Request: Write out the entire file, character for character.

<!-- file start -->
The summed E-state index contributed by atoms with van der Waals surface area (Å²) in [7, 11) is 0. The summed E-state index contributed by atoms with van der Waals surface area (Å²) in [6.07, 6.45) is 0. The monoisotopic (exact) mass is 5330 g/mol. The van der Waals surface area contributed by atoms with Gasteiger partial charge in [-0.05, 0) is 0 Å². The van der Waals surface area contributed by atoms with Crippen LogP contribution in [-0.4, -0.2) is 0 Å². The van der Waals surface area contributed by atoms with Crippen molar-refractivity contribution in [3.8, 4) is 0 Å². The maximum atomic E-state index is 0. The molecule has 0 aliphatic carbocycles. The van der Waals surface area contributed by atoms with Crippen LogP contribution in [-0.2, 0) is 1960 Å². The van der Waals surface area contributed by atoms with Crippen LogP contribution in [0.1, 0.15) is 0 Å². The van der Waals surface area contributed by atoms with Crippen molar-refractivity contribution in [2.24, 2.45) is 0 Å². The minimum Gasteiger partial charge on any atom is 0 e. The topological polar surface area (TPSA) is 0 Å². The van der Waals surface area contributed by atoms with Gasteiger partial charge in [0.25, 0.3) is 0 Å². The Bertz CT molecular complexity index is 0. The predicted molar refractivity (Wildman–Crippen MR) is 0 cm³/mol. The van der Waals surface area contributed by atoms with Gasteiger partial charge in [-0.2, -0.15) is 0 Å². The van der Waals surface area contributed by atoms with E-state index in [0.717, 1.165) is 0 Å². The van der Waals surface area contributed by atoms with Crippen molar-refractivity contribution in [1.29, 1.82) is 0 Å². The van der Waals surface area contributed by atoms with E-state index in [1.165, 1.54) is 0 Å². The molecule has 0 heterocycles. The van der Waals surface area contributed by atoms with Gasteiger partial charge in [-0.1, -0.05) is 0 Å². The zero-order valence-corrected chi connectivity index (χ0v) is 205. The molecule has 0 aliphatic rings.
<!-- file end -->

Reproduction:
The summed E-state index contributed by atoms with van der Waals surface area (Å²) in [7, 11) is 0. The summed E-state index contributed by atoms with van der Waals surface area (Å²) in [6.07, 6.45) is 0. The monoisotopic (exact) mass is 5330 g/mol. The van der Waals surface area contributed by atoms with Gasteiger partial charge in [-0.05, 0) is 0 Å². The van der Waals surface area contributed by atoms with Crippen LogP contribution in [-0.4, -0.2) is 0 Å². The van der Waals surface area contributed by atoms with Crippen molar-refractivity contribution in [3.8, 4) is 0 Å². The maximum atomic E-state index is 0. The molecule has 0 aliphatic carbocycles. The van der Waals surface area contributed by atoms with Crippen LogP contribution in [-0.2, 0) is 1960 Å². The van der Waals surface area contributed by atoms with Crippen LogP contribution in [0.1, 0.15) is 0 Å². The van der Waals surface area contributed by atoms with Crippen molar-refractivity contribution in [2.24, 2.45) is 0 Å². The minimum Gasteiger partial charge on any atom is 0 e. The topological polar surface area (TPSA) is 0 Å². The van der Waals surface area contributed by atoms with Gasteiger partial charge in [0.25, 0.3) is 0 Å². The Bertz CT molecular complexity index is 0. The predicted molar refractivity (Wildman–Crippen MR) is 0 cm³/mol. The van der Waals surface area contributed by atoms with Gasteiger partial charge in [-0.2, -0.15) is 0 Å². The van der Waals surface area contributed by atoms with E-state index in [0.717, 1.165) is 0 Å². The van der Waals surface area contributed by atoms with Crippen molar-refractivity contribution in [1.29, 1.82) is 0 Å². The van der Waals surface area contributed by atoms with E-state index in [1.165, 1.54) is 0 Å². The molecule has 0 heterocycles. The van der Waals surface area contributed by atoms with Gasteiger partial charge in [-0.1, -0.05) is 0 Å². The zero-order valence-corrected chi connectivity index (χ0v) is 205. The molecule has 0 aliphatic rings.